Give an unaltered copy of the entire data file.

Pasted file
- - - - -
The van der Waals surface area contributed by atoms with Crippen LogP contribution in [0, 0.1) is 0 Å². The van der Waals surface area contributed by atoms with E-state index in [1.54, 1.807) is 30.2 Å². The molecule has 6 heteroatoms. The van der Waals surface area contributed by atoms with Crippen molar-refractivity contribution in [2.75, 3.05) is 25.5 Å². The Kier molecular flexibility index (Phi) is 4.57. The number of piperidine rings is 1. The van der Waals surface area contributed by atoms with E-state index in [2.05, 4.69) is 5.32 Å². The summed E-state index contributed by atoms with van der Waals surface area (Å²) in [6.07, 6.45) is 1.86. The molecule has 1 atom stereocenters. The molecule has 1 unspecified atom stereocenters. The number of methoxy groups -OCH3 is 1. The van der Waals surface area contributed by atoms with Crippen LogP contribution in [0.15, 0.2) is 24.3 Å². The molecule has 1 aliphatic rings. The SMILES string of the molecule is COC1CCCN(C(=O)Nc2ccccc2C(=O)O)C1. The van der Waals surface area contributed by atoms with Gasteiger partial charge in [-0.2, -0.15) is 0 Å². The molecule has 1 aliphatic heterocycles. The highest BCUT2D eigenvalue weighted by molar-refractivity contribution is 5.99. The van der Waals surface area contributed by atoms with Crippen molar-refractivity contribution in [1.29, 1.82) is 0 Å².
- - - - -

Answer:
The van der Waals surface area contributed by atoms with Crippen LogP contribution in [0, 0.1) is 0 Å². The van der Waals surface area contributed by atoms with E-state index in [1.54, 1.807) is 30.2 Å². The molecule has 6 heteroatoms. The van der Waals surface area contributed by atoms with Crippen molar-refractivity contribution in [2.75, 3.05) is 25.5 Å². The Kier molecular flexibility index (Phi) is 4.57. The number of piperidine rings is 1. The van der Waals surface area contributed by atoms with E-state index in [2.05, 4.69) is 5.32 Å². The summed E-state index contributed by atoms with van der Waals surface area (Å²) in [6.07, 6.45) is 1.86. The molecule has 1 atom stereocenters. The molecule has 1 unspecified atom stereocenters. The number of methoxy groups -OCH3 is 1. The van der Waals surface area contributed by atoms with Crippen LogP contribution in [0.15, 0.2) is 24.3 Å². The molecule has 1 aliphatic rings. The SMILES string of the molecule is COC1CCCN(C(=O)Nc2ccccc2C(=O)O)C1. The van der Waals surface area contributed by atoms with Gasteiger partial charge in [-0.2, -0.15) is 0 Å². The molecule has 1 aliphatic heterocycles. The highest BCUT2D eigenvalue weighted by molar-refractivity contribution is 5.99. The van der Waals surface area contributed by atoms with Crippen molar-refractivity contribution in [1.29, 1.82) is 0 Å².